STEM-focused schools and informal learning programs have been established across the country. Federal investments are supporting a wide spectrum of STEM education activities spanning all age groups and learning environments. Businesses, nonprofits, and professional societies have built programs to support STEM learners, both locally and nationally.
These successes form a foundation upon which to build much needed improvements in STEM education and keep the United States globally competitive.
According to the National Science Board’s Science and Engineering Indicators 2018, Americans’ basic STEM skills have modestly improved over the past two decades but continue to lag behind many other countries.
According to the Indicators, from 2006–2015, American 15-year-olds still tended to score below the international average in mathematics skills, and at or slightly above the international average in science skills. Recent data from a test commonly taken by college-bound high school students found that only 20 percent are ready for courses typically required for a STEM major. Other countries are doing a better job preparing their students: the Indicators show that in the past 15 years, India and China have outpaced the United States in the number of science and engineering (S&E) bachelor’s degrees conferred. Together, these two countries have produced almost half of the total degrees, with India at 25 percent and China at 22 percent of the global total.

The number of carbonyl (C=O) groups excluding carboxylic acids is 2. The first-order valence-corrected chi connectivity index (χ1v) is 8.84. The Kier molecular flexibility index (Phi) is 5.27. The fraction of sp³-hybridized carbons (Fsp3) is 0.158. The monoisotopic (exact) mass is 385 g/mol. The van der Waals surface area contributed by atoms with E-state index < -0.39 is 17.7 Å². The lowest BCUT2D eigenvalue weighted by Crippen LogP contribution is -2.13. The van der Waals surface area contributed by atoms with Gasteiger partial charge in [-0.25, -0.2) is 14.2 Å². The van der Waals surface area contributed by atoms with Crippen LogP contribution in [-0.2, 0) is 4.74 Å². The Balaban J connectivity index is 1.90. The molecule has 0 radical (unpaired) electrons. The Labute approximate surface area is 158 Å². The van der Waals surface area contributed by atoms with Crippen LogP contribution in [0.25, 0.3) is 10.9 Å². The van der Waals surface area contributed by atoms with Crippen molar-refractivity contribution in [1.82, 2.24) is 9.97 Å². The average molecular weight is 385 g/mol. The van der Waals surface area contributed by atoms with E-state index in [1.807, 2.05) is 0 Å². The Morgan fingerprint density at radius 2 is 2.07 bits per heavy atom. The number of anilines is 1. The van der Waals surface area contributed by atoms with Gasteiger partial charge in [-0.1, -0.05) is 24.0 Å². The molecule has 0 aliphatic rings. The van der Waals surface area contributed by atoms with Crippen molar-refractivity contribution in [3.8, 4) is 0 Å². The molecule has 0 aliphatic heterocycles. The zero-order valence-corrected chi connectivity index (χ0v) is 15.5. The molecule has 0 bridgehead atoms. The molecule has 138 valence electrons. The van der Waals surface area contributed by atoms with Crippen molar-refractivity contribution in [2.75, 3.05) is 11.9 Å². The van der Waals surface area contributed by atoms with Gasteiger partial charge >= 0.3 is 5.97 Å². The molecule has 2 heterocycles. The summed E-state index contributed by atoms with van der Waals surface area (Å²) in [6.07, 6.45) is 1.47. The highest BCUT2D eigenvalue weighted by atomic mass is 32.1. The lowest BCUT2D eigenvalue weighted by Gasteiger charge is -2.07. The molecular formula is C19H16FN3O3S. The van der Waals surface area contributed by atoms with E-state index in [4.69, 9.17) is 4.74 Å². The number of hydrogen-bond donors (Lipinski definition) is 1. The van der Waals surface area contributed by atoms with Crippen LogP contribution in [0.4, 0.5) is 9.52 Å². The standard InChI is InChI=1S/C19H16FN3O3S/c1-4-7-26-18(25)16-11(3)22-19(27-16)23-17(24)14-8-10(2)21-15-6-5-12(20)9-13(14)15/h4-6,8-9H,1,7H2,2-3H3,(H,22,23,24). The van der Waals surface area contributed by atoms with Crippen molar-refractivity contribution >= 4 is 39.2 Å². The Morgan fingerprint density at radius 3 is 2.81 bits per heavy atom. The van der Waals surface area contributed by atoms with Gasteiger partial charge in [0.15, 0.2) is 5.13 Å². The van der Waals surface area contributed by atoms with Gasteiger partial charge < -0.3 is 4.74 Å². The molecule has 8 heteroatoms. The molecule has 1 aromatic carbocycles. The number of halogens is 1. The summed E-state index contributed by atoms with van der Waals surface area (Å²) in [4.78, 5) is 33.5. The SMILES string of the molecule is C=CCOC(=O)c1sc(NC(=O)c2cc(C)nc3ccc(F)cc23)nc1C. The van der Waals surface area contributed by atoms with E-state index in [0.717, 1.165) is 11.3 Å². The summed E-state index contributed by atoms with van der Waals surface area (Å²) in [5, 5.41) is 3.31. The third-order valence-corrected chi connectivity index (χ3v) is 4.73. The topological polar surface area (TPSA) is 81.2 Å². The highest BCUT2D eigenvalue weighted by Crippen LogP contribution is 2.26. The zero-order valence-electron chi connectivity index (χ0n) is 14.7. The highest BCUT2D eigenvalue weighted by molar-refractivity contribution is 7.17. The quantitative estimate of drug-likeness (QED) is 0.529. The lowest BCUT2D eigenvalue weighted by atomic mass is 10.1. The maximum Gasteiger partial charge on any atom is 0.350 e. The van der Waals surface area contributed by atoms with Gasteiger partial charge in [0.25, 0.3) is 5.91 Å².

By comparison, American S&E bachelor’s degrees comprised only 10 percent of the global total, while the demand from U.S. employers for graduates with STEM degrees continues to grow.
STEM employment in the United States continues to grow at a faster pace than employment in other occupations, and STEM workers command higher wages than their non-STEM counterparts. STEM degree holders enjoy higher earnings, regardless of whether they work in STEM or non-STEM occupations.
Despite the value and importance of STEM skills, not all Americans have equal access to STEM education or are equally represented in STEM fields. Women, persons with disabilities, and three racial and ethnic groups—Blacks or African Americans, Hispanics or Latinos, and American Indians or Alaska Natives—are significantly underrepresented in S&E education and employment.
As also reported in the Indicators, although women make up half the population, they comprise less than 30 percent of the STEM workforce. Similarly, underrepresented racial and ethnic groups make up 27 percent of the population but comprise only 11 percent of the STEM workforce.
People with disabilities and veterans also face barriers to participating in STEM education and occupations. Americans from all backgrounds may experience geographic disparities that affect access; for example, of the 24 million Americans who lack access to basic broadband services, 83 percent live in rural or Tribal communities.
Although improved access to STEM education on its own will not create equal representation within STEM fields, equitable access is an essential priority for the Nation. More than a decade of studies by the National Academies of Sciences, Engineering, and Medicine document the need to prepare learners for the jobs of the future and identify a host of challenges and opportunities within the U.S. STEM education ecosystem.
In the past year alone, Federal strategic plans and reports have called out the importance of STEM education to achieving national goals in areas including national security, artificial intelligence, cybersecurity, quantum information science, and advanced manufacturing.
There can be no doubt that STEM education continues to be a significant priority for the United States.
Excerpted from Charting a Course for Success: America's Strategy for STEM Education, ed.gov/STEM